Illicit tobacco

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In response to your article (“Plain to see why Big Tobacco has a resistance”, 2 October), the Tobacco Retailers Alliance (TRA) is transparent about its funding from the Tobacco Manufacturers’ Association which is funded by BAT, Gallaher (a member of the JTI group of companies) and 
Imperial Tobacco. The survey that Ash Scotland criticises was not – as it says – a survey of the manufacturers but a survey of Scottish shopkeepers.

The survey found that one in ten Scottish corner shops (10 per cent) was under threat due to lost sales from tobacco smuggling and cross-border shopping.

The survey also found that nearly four in ten corner shop owners (38 per cent) have considered reducing staff due to lost sales from tobacco smuggling and cross-border shopping, up from two in ten (28 per cent) in 2012.

This is largely because the 
retail trade in Scotland missed out on an estimated £300 million in sales in 2012 – equivalent to £24,000 in lost turnover for each of the 5,400 small shops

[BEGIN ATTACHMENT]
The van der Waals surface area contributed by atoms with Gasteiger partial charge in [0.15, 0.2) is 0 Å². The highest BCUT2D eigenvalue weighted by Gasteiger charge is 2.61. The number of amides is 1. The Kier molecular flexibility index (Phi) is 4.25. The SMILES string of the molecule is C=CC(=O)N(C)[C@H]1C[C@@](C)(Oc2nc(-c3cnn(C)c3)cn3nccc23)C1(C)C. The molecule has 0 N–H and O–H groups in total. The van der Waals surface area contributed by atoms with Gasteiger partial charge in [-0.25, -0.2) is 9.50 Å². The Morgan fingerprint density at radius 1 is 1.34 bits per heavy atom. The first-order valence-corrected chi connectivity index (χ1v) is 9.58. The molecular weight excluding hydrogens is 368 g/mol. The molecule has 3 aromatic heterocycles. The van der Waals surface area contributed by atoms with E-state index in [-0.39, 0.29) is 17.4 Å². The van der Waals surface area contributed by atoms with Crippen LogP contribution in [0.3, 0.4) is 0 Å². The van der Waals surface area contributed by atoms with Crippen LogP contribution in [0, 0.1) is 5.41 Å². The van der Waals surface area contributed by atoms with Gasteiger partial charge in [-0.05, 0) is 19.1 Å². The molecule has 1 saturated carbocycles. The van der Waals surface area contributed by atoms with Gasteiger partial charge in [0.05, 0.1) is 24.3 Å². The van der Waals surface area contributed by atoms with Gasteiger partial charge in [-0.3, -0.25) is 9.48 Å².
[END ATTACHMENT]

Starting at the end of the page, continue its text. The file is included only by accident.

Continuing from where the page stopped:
operating, due to the illicit
tobacco trade in Scotland.

Separately, another poll found that 86 per cent of serving police officers in the UK said plain packaging would increase tobacco smuggling.

In addition, the UK government received around half a million responses opposing the proposal for plain packaging in its recently closed consultation on the subject. If plain packaging was introduced, counterfeiters would only have one design to copy rather than the intricately designed variety now available.

Plain packaging would have the counter-productive effect of increasing children’s access to 
tobacco due to the greater 
prevalence of the illicit trade.

Geoff Barrett

Scottish spokesperson

Tobacco Retailers Alliance

A F & J Barrett

Byres Road

Glasgow